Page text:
I find countercyclical policy to be pretty commonsensical, but obviously many don't (or choose not to).... It is frustrating that the basic idea seems not to have sunk in.

BTW, I think LA Times did add a link to the blog; it was nice of them to plug it for me.

Anonymous said...

Thank you.

Some freakin sanity for once.

DanF

Anonymous said...

"Of course, the ideal is to simultaneously have an expansionary policy now, but also a plan for a (roughly) balanced budget in the long run (i.e., after the economy has returned to health)."

The ideal budget is the one consistent with low unemployment and inflation. That's the ideal budget today AND tomorrow. And it would be freakish coincidence if this ideal corresponded with a balanced budget.

Saying that the budget needs to be balanced in the long run (unsaid but implied: even if doing so damages the economy), besides being wrong, undermines the case for deficits now, since deficits move us at least temporarily farther away from this alleged ideal. It all feeds into conservative fears about national bankruptcy, hyperinflation, etc.

Benedict@Large said...

When the federal government borrows money, this money comes from aggregate bank reserves. If it borrows a lot of money, you call it "crowding out", and say that this lifts rates. Not really.

The federal government does borrow from aggregate reserves, but spends the borrowed money right back into them (minus a trivial lag time). The only time when this wouldn't happen would be when the federal government was running a surplus.

Since the federal government isn't running a surplus now, and since aggregate reserves are not lowered by federal borrowing because the borrowed funds are replaced by spent funds, where is this crowding out occuring, and lacking it, how do interest rates rise from federal borrowing?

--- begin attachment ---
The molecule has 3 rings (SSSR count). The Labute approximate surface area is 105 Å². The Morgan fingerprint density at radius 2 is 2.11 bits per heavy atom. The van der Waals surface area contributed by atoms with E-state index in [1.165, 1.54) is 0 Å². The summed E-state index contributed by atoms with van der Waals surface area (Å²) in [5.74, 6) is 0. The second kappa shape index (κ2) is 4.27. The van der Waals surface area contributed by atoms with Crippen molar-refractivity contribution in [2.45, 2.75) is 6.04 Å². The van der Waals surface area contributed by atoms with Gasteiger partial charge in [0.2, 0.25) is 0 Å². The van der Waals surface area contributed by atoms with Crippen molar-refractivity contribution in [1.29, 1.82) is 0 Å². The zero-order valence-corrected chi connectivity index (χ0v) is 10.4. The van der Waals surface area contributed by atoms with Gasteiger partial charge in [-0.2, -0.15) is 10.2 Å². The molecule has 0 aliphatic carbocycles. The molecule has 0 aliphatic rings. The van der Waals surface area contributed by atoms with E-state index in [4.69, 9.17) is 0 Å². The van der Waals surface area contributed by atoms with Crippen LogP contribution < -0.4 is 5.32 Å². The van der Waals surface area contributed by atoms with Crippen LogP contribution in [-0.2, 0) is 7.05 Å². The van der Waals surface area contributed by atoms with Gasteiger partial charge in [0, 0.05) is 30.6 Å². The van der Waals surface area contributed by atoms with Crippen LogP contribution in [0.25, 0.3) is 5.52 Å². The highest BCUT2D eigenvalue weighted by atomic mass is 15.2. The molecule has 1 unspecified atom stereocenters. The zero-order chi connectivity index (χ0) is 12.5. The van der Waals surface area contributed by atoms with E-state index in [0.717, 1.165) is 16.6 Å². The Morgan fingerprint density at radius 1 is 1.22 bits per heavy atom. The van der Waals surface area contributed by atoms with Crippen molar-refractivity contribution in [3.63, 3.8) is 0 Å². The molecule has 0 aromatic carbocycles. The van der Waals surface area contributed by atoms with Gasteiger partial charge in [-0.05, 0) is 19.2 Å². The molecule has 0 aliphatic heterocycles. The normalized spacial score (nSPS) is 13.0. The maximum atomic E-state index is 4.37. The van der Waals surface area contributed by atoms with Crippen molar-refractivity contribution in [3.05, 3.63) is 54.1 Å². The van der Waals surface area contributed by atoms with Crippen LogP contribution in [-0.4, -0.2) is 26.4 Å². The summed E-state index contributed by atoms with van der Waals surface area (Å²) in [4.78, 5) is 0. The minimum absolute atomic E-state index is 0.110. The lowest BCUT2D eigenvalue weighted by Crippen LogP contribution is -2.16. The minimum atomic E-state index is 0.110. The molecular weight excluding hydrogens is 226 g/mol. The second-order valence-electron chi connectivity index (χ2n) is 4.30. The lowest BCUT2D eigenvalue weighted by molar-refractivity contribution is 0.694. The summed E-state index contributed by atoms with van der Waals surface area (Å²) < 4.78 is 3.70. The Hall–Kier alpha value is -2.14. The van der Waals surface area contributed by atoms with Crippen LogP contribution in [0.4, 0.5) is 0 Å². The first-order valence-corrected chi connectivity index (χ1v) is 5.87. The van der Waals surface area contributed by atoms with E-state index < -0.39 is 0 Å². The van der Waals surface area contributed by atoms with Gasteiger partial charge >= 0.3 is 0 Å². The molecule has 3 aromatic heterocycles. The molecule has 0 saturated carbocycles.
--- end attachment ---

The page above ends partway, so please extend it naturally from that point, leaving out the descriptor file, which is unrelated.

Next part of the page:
Gotta watch your bookkeeping there. Money DOESN'T just disappear when the federal government gets it, no matter how much the right wing wackos want us to believe that.

Adam said...

The only way to balance the budget is to increase exports and increase private sector debt so why do we want to even try to do that when those things won't make us more prosperous.

William Waller said...

A very nice column.

Anonymous said...

"Households" is in fact an appropriate government budget analogy, within limits. Of course households cannot print money, their budgets and income are miniscule compared to that of governments, and they MUST limit their spending commensurate with their income and assets. But it is foolhardy and immoral to promote the idea that governments can -without limit- spend their way out of deficits, or pile up enormous unfunded liabilities as our federal government has done over the recent past -especially the past five years or so. Our unfunded liability for entitlements is over $ 114 trillion. Our debt has risen to risky high percents of our GDP.

You say, "policymakers need to account for how their choices affect the economy as a whole". Yes, they should, but they do not! They are fiscally, policy-like, and morally irresponsible.
It is widely understood that the medicine we need is jobs.

Yes, the medicine is jobs. But businesses -not governments- that hire people are faced with too much uncertainty about real and perceived federal nanny state control, regulation and taxation. Just ONE example of federal government over-control and bureaucracy: the NLRB. The NLRB is suing Boeing for trying to hire people in S. Carolina -a right to work state-; over 1000 jobs are at stake. The NLRB just issued an "edict" that business (all?/most?) must post a notice about union benefits. The NLRB is proposing new rules to, e.g., require companies to turn over every worker's address,. phone number, and email address to union operatives.

Three free trade agreements (Colombia, Panama, South Korea) were inherited by this Administration. Other countries have entered into agreements with these countries, so that U.S. exporters are at a disadvantage. Why the delays How many new hires could there have been?

The federal government is way too large. We need limited government, not more. More bureaucrats publish more and more regulations -they are way out of control. The federal register is causing our forests to be depleted.

Congress has not passed a budget for over two years. President Obama's last budget was voted down 97-0 in the Senate. The CBO stated that it would increase the deficit by $2.7 trillion over the next decade. S&P warned that unless about a $4 trillion cut in spending was achieved -or even promised- they would downgrade U.S. credit. Well, to their "credit", they did it. When will our elected officials see the "light of day"?

"The problem with Socialism is that eventually you run out of other people's money" Margaret Thatcher.